Friday 17 May 2019

Who stole spring?

No sooner had we said last time that the weather seemed undecided as to whether to give us a warm, sunny spring or a cool, wet spring, than it decided: a cool, wet one. So much so, in fact, that this has been declared the coldest May recorded in Italy since 1957.

When the sun comes out and the wind drops, we are getting glimpses of what we are more used to - flashes of heat that make us wonder if summer has arrived - but in the main we've had cool temperatures, strong and chilly winds, and a good deal of cloud and rain. Our summer clothes have, for the most part, remained firmly in the wardrobe.

Last Thursday was our 5-year anniversary of moving into our house, and we reflected on how grateful we are that the weather in May 2014 wasn't like the weather in May 2019 as we might not have been quite so eager to tackle the mess that awaited us when we arrived had the weather been cool and wet as well! As it was, back then there was plenty of warm sunshine and a blue sky to fuel our excitement at the beginning of our adventure. We had been planning to put together some "then and now" photos to look at how far things have come since then, but the weather last week wasn't up to taking the "now" shots!

In the last week we've had a visit from Stuart's Mum, Sheila. Unfortunately the weather wasn't quite what any of us had been expecting for a visit at this time of year, but we made the most of what we got and filled the week with trips into Pescia for coffee, a visit to Montecarlo, a stroll around Buggiano Castello, a trip to a beautiful nursery just outside Pescia, a lovely meal out and - when the weather played nicely - some drinks in the sunshine on the patio.

Is this the most beautiful nursery you've ever seen?

At times the weather played nicely!

Sheila and Stuart in Buggiano Castello.

Buggiano Castello.

Stuart and I managed to find enough dry weather to do a much needed cut of the grass on the upper terraces as well as some maintenance work in the orto - the cool weather seems to have sent the courgettes, tomatoes, cucumbers, aubergines and squashes into a state of suspended animation, but the fennel, potatoes, radishes and lettuce are coming along quickly and we even had our first harvest of the year in the form of some enormous and tasty radishes.

8 hours of strimming each (spread over 3 days) completed the cut of the upper terraces!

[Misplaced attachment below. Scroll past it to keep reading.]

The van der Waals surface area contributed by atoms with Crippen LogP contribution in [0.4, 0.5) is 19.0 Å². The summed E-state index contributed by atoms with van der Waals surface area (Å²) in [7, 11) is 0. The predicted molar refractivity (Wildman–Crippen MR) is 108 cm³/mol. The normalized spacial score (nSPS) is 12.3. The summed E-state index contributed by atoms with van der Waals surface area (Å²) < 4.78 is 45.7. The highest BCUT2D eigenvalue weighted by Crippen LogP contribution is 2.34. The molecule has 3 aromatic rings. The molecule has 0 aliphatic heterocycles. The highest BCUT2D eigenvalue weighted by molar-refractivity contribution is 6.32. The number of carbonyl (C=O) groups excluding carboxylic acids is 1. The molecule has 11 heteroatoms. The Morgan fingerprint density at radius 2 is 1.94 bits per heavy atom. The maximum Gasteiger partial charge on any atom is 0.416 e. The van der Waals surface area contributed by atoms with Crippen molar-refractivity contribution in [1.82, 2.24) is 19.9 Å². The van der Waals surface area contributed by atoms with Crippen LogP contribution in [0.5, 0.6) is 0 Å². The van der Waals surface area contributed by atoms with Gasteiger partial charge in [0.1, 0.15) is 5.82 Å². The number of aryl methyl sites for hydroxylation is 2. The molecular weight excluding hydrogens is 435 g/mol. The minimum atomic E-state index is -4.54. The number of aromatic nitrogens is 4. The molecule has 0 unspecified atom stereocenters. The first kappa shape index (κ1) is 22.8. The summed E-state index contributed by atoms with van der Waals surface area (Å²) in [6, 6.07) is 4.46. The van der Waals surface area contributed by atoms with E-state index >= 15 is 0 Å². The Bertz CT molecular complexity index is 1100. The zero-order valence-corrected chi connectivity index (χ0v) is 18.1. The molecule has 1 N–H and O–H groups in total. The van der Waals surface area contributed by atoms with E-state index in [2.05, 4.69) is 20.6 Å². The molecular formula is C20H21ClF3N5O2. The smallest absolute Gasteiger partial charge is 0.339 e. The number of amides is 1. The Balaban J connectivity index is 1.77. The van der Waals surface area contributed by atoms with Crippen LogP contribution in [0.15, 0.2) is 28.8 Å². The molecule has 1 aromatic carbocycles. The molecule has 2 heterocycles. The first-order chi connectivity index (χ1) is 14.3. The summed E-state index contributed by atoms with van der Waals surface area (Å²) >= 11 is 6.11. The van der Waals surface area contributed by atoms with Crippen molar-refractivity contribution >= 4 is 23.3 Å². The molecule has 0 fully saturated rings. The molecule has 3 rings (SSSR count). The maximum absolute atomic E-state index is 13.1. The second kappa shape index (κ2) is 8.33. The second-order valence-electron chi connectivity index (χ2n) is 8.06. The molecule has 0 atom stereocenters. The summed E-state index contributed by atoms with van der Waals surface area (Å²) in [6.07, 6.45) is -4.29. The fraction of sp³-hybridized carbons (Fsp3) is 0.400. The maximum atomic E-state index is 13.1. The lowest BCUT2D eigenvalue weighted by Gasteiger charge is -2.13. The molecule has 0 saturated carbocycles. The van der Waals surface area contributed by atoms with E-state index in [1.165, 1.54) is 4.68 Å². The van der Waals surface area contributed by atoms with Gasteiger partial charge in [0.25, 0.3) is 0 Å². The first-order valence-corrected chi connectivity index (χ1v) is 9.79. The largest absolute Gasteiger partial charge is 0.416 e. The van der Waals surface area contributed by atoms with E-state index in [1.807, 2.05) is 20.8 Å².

Potatoes starting to thrive.

Our first harvest of the year!
Beautiful borage flowers in the orto.

Not to be outdone, the sage flowers are pretty stunning too.
We've also had another good mushroom harvest from our shiitake logs after a successful attempt at forcing fruiting by immersing the logs in water for 24 hours.

All set for a mushroom risotto.
And, in some additions to our garden, Stuart bought and planted a beautiful sweet scented climbing rose, which we hope will in the future climb up and over the guest pergola, as well as selection of pond plants for the toad pond in an attempt to oxygenate the water and make it a habitable environment for toads and maybe even a couple of fish.

A sweet scented climbing rose for the guest pergola.
Pretty in pink.

Pond life.

Last week also saw the arrival of some longer-term guests: several thousand bees. Once again this year our friend Alain and his helpers brought 36 of his hives to the spot just inside our gates, the aim being to make the most of the acacia flowering season and produce lots of much sought after acacia honey. Right now our valley is awash with beautiful white acacia blossom, the sweet scent of which fills the air and makes you want to drink it in. Inclement weather is not ideal for the bees - heavy rain and strong winds knock the blossoms off the trees prematurely and the bees themselves are not fans of the cooler weather. So, once again it seems as if this year's will be a relatively poor acacia honey harvest overall. Nevertheless, the bees are busy when the sun shines.

The arrival of our guest bees!
So much acacia! All the white trees are acacias (robinia) in flower, with the scent filling the air.
The beautiful acacia flowers - their scent is as lovely as their form.

One activity that doesn't entirely depend on good weather is woodworking (at least, when it's done in the covered workshop and as long as the rain isn't coming in sideways), and Stuart has been busy in recent days honing his wood-working skills after some of the tools he spent his birthday money on finally arrived in the post. Before he could try those, though, he built himself an essential tool in the form of a bowl horse using some scaffold planks kindly donated by our friend Sue.

He then set to work with his new set of chisels and, though he claims they are not perfect, he has already produced a fine collection of beautiful wooden items. If this is just the beginning and these are all trial versions, I can't wait to see what he produces when he's more well practised!